September 10, 1939: "A crew of CCC enrollees from the Marys Riverside camp located near the summit of the Alsea mountain has begun construction of a road leading from the summit of the mountain westward to the lookout station." (The Sunday Oregonian - footnote 1)
May 3, 1934: "New lookout houses and towers will be built in the Siuslaw national forest this summer, it is announced by R.S. Shelley, supervisor.
In the Waldport district a tower will be built on Grass mountain and one on Canniibal mountain, both in the vicinity of the Alsea river." (Morning Oregonian - footnote 1)
1934: A lookout tower was constructed. (Six Twenty-Six)
September 17, 1936: Panorama photos were taken.
1951: A 42-foot timber tower with a 14x14 cab was constructed.
1963: A lookout ground cabin was constructed for a cost of $408.06. The costs were paid from the state restoration fund for the loss of the garage at the site during the October 12, 1962 wind storm.
1969: The lookout was removed.
1938: Western Lane FPA noted on their 1938 Annual Report that a lookout structure was needed at this point.
March 1942: "Green Peak lookout six miles west of Monroe will immediately build a 30-foot tower." (Forest Log)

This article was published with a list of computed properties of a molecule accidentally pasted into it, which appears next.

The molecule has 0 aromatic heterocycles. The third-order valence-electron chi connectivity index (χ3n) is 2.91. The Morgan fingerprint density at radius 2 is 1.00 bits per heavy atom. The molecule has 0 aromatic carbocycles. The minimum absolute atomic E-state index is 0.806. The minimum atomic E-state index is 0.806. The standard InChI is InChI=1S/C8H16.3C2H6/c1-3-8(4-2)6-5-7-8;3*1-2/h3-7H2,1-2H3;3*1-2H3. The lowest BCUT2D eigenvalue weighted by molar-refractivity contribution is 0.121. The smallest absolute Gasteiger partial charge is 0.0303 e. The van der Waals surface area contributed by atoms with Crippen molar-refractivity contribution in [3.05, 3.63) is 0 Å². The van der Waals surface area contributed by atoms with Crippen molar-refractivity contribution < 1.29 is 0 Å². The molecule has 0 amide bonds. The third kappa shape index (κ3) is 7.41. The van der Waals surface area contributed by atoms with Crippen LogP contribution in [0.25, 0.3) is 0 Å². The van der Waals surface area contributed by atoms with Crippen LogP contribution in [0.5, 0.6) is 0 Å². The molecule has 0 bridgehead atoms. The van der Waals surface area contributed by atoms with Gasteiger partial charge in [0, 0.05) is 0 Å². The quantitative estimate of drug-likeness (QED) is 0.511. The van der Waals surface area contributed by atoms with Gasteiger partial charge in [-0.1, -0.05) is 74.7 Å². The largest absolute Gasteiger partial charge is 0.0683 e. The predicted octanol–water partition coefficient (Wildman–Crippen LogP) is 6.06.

1942: A shed was constructed at a cost of $150.44.
1950: A 14x14 three story enclosed lookout house was built.
1966: This station turned in four first discoveries during the fire season.
1974: The lookout was removed.
July 20, 1915: "The department is building a telephone line from the summit of Mary's Peak to the cabin at the water intake in Benton County. It is the intention to have a lookout man on the summit of the mountain." (The Morning Oregonian – footnote 1)
July 30, 1935 "A special Washington dispatch to the Oregonian today said that Mary's Peak, one of the highest points in the Willamette Valley, may be purchased by the Forest Service for recreational development.
Senator Charles L. McNary was said to be interesting himself in the project." (News-Review - Roseburg)
1937: Ken Burkholder was the first lookout on the peak. The lookout consisted of a tent camp and a fire finder mounted on a crude tri-pod. (From a December 2005 interview with Mr. Burkholder)
July 2, 1937: Panorama photos were taken from the lookout.
June 1, 1940: "Siuslaw forest officials, whose headquarters are in Eugene, visited the 4000-foot peak 23 miles west of Corvallis and said today a 10-mile stretch of road to the summit would soon be completed. The extension leaves the Alsea highway as it crosses the summit of the range.
The road up the mountain will be utilized by loggers as well as pleasure seekers and a combination lookout and observation building will be constructed at the top. Parking space for 500 cars will be provided." (Klamath News)
1941: "The road to the summit of Mary's Peak, begun in the summer of 1938, was completed in the fall of 1941. Both CCC and WPA crews were employed on this work, under the immediate direction of foreman Clayton R. Barclay.
In connection with the development of improvements on the summit, the City of Corvallis donated to the government the NW 1/4 NW 1/4 of Sec. 28, Twp. 12 S, R. 7 W. and leased to the government its other lands on the summit." (A History of the Siuslaw National Forest)